|Sigforum K9 handler|
It really is.
We all know a Tactical Ted. He's the dude that is yelling tactical truisms when you are on the range. DON'T LOOK AT THE HOLSTER, KEEP YOUR FOCUS DOWN RANGE ON THE BAD GUY. YOU HAVE TO KEEP BOTH EYES OPEN OR YOU'LL MISS HIS BUDDY. RELOAD AT ARMS LENGTH TO KEEP YOUR FOCUS ON THE BADGUY.
Now, someone, somewhere instilled this stuff in Ted's brain housing group like the importance of brushing your teeth, chasing girls, and drinking beer. Ted screams it at every opportunity. It is a way of life to Ted to the point that the takes joy in screaming it at his student's like the sadistic sensei from the Karate Kid. (the good one, not the crappy PC remake). Let's examine a few things, shall we?
First off, the whole "DON'T LOOK AT THE HOLSTER" thing? Look at the holster if you want. It's ok. I'll go as far as telling you that bad things aren't going to happen in that half second that you look down to ensure that the gun goes back in the holster. Remember, there's no race back to the holster. These Instagram dudes that post the videos from the two yard line? Yeah, you've seen them. They are at the two yard line. They draw and put two rounds (supposedly) somewhere on a realistic bad guy target in a blinding speed. They then jerk the gun back, bobs their heads back in forth like the plastic dog in the back window, and jam the gun back into the holster? Mongofail. There is no race back to the holster. None. If/when I go back to the holster, I'm doing it on my terms. I have either A- put a bad guy down, B- holding one that has given up at gunpoint or C- I'm holding an unknown trouble such as a doorway or the like. Completely no race back to the holster. In most of those circumstances, another officer is going to have a gun out, when I go back to the holster. Guess what? I won't die if I need to look at the holster for that half second to make sure it goes in. Tactical Ted is wrong again. In 21 years of LE, I can think of MAYBE one instance where I might need to holster up in a hurry. Only one.
KEEP BOTH EYES OPEN OR YOU'LL DIE. Yeah, no. Ted often forgets here that the most important thing here is..........wait for it.........putting bullet mass on target. Yep, not reading an eye chart. Yelling at people to keep their eyes open if they are having vision problems is negatively effecting their ability to put bullet mass on target. Or maybe they are lazy and don't want to put the time in learning to shoot with both eyes open. Who cares. Most people that I know that don't shoot with both eyes open do so because of their vision. And I'm good with it. My job as an instructor is to teach them to hit stuff as fast as they can. The dudes/dudettes that are just being lazy or resistant to a better technique? Me yelling at them over their eyes isn't going to help them or me. As far as missing the bad guy's buddy, that's why we scan before we holster. You know, scan and actually look at stuff instead of the range theatrics of jerking the gun back, bobbing the head back and forth, and jamming the gun in the holster.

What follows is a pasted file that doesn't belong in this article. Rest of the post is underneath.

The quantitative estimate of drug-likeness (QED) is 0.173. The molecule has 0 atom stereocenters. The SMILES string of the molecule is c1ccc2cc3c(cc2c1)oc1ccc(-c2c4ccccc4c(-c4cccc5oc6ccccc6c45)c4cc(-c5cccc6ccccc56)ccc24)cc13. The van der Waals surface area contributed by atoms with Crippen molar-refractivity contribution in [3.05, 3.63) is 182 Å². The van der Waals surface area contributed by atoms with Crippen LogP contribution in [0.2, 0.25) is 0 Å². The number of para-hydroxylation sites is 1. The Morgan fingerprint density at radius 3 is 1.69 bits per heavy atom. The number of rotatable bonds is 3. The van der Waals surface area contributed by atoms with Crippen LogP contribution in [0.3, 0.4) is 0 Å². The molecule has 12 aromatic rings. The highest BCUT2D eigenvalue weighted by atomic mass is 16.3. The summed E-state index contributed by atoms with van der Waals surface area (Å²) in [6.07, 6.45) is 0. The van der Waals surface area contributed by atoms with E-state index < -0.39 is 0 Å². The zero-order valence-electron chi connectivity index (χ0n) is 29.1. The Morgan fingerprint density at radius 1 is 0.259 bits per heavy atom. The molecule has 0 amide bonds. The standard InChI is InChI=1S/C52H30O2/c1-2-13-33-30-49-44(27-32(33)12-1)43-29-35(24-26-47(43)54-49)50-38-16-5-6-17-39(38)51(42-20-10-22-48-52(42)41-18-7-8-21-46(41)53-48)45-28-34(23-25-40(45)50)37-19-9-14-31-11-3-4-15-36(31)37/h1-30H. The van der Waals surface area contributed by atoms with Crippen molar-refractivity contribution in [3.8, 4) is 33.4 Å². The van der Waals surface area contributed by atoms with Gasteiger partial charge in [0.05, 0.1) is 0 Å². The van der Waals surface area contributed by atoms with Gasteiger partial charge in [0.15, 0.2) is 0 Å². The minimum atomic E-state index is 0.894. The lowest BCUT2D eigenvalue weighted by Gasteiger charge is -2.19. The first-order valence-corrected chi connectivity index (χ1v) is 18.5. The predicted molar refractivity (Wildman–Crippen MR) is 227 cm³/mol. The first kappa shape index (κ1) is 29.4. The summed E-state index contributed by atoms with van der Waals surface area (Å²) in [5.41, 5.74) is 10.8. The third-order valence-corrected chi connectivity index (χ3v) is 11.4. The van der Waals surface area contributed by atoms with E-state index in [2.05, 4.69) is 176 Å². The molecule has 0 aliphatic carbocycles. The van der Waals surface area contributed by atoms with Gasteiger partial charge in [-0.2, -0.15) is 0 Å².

RELOAD THE PISTOL AT ARMS LENGTH OR YOU'LL DIE. This one I have a bit of problem making fun of. I went to a distinguished school by a great instructor. He teaches this. The instructor, who'll we'll anonymously call Flint, is an all around great guy. He still teaches to load the gun at arms length. At the end of the class, he was again a class act. He caught me in the shoot house and thanked me for trying to do stuff his way. Class act all the way around. But, I can put it on the timer, under stress and load the gun faster pulling it back. More over, I can put students on the timer and it's faster. Your dentist doesn't work on you at arms length, unless you have really bad chronic halitosis. Your dentist works on you up close, where he has power and dexterity. The dexterity to drive that pick thingy through the top of your head from a molar. KEY POINT- That half second that you look at the magwell during the reload? You won't die. Ideally, we don't want to stand out in the open and reload the gun at slide lock that we practice on the range. We want to be moving, or behind cover/concealment.